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The story of “Araby” by James Joyce

By maxwittig Apr 05, 2013 914 Words
Max Wittig
Mrs. Asquith
En 111- Sec. 09

The story of “Araby” by James Joyce is one of many stories in the book Dubliners. Here we follow the protagonist as he slowly discovers the truths of adult life. He’s at that stage in his young life when nothing seems to make sense. Joyce shows how the frustration of love can breakdown the barrier between the safety of childhood and the uncertainty of adolescent years.

In this story the main character has fallen madly in love with one of his playmate’s sister. Her aimless flirting leads him to believe these feelings were mutual. Unfortunately, he learns what a broken heart feels like. This is the first time he has had feelings like this for a girl so it’s understandable that he’s be bit confused as what do to and how to act. He quoted saying, “But my body was like a harp and her words and gestures were like fingers running upon the wires” (Joyce 214). This statement shows how deeply Mangan’s sister touches him. Her words alone are enough to send him into a spiral of adoration. On the other hand, this could also represent how this girl is just playing with him much like she would play any instrument. Finally, out of the blue she speaks to the boy one day asking whether or not he is going to Araby. He gets so lost in her presence he can’t even recall how he answered the question. Sometimes when people are around the ones they like they forget what they’re saying or worse, can’t say anything at all. It’s obvious the boy is nervous when face to face with his love. Following the interaction between the two, at the bottom of page 214, the boy goes on for several lines on how he can’t stop thinking about her, “What innumerable follies laid waste my waking and sleeping thoughts after that evening”, basically explains in black and white that he thinks about her in his dreams as well as all the time when he is awake. Also, this being his first time loving a girl he is immensely confused as to handle these emotions. In the last line of paragraph twelve, page 214, he refers to the “serious work of life as child’s play, ugly monotonous child’s play.” To him, nothing is important in life that stands in his way of being with Mangan’s sister. Referring to it as “child’s play” also shows how he is growing up and setting his priorities straight. After he finally gets to the bazaar and realizes its closing up he over hears a woman conversing with two men. The conversation can be found on page 216 but more importantly is what the woman represents, and that’s Mangan’s sister. The boy hears what he thinks is flirting between this woman and men. The woman is quoted saying things like, “O, I never said such a thing!” and “O, there’s a…fib!” The young boy hears these words and sees Mangan’s sister’s face. He realizes here that his conversation with Mangan’s sister was nothing but casual conversation. At this time the boy is very discouraged due to the fact he will not return with a gift for her and all hope of their love ever being true is lost.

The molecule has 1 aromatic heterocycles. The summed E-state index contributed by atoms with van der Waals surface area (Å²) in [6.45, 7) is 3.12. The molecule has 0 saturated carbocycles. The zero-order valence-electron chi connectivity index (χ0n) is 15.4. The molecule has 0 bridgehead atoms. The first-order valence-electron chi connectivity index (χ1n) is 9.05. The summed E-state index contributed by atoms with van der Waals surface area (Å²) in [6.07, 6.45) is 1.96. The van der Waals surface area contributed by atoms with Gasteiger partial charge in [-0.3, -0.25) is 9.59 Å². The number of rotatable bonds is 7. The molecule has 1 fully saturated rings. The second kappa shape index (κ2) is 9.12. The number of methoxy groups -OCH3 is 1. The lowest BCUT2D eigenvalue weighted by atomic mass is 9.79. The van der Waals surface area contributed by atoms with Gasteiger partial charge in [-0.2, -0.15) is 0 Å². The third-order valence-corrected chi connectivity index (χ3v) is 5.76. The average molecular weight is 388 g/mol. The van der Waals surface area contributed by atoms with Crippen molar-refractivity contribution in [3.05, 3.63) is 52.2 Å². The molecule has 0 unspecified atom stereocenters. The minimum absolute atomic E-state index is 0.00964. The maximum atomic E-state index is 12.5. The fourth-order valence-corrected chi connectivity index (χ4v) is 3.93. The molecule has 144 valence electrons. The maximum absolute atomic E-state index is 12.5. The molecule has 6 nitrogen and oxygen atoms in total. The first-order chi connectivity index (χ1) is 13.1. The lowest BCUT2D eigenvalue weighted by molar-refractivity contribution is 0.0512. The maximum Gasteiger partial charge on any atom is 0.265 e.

Throughout his journey, the young boy learns some hard truths about life. For example, he previously made plans to go to this bazaar by asking his Aunt and Uncle for permission as well as a little money. They agree to let him go, however on the night of the bazaar his Uncle is late coming home from work, almost two hours. When his uncle finally comes through the door he explains that he forgot all about it and even tries to get him not to go. This further discourages the boy until his Aunt convinces his Uncle to let him go. Maybe if the Uncle was successful in holding him back he wouldn’t have had his heart broken the way it was. The boy learns that not everyone always does what they say they are going to do. Also, he learns that even though something is so important to him doesn’t mean others will understand how or why. In most cases kids can’t wait to be treated like an adult, but not when that means paying full price and begin realizing you have no one but yourself. The boy finally sets off for Araby, and it’s not long till he gets disappointed yet again. At the train station he finds himself sitting by himself in an empty train car. On top of it the train is also running a bit late. The boy learns he is alone in this world. Yes, he has his Aunt and Uncle but even then it’s not the same as a Mom and Dad. He discovers how cold the world can be when there is no one to love which is another reason he tries so desperately to be with Mangan’s sister. After the train ride but before he gets into the bazaar he is crushed yet again. Not being able to find a children’s entrance he is forced to go through the turnstile and pay full adult admission price. The second he turns that bar is the second he walks out of childhood and into the adult world. This in the first instance in his life society treats him like an adult.

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